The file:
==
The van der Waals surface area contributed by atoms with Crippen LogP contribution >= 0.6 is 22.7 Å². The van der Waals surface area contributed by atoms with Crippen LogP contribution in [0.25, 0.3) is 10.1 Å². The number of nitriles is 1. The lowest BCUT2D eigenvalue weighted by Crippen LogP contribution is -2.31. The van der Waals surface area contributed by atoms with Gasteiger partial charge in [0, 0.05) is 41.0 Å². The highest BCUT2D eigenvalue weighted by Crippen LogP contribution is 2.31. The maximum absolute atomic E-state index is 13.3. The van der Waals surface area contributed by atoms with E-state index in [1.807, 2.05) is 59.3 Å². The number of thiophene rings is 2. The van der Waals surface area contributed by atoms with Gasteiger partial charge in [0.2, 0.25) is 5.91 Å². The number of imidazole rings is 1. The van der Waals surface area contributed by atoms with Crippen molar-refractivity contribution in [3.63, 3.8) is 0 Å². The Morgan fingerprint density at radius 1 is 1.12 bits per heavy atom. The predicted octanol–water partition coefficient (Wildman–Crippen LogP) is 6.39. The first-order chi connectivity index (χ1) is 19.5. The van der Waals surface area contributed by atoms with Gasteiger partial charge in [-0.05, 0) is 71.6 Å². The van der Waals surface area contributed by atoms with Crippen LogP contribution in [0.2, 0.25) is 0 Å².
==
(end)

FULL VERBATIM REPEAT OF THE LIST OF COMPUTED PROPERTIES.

The van der Waals surface area contributed by atoms with Crippen LogP contribution >= 0.6 is 22.7 Å². The van der Waals surface area contributed by atoms with Crippen LogP contribution in [0.25, 0.3) is 10.1 Å². The number of nitriles is 1. The lowest BCUT2D eigenvalue weighted by Crippen LogP contribution is -2.31. The van der Waals surface area contributed by atoms with Gasteiger partial charge in [0, 0.05) is 41.0 Å². The highest BCUT2D eigenvalue weighted by Crippen LogP contribution is 2.31. The maximum absolute atomic E-state index is 13.3. The van der Waals surface area contributed by atoms with E-state index in [1.807, 2.05) is 59.3 Å². The number of thiophene rings is 2. The van der Waals surface area contributed by atoms with Gasteiger partial charge in [0.2, 0.25) is 5.91 Å². The number of imidazole rings is 1. The van der Waals surface area contributed by atoms with Crippen molar-refractivity contribution in [3.63, 3.8) is 0 Å². The Morgan fingerprint density at radius 1 is 1.12 bits per heavy atom. The predicted octanol–water partition coefficient (Wildman–Crippen LogP) is 6.39. The first-order chi connectivity index (χ1) is 19.5. The van der Waals surface area contributed by atoms with Gasteiger partial charge in [-0.05, 0) is 71.6 Å². The van der Waals surface area contributed by atoms with Crippen LogP contribution in [0.2, 0.25) is 0 Å².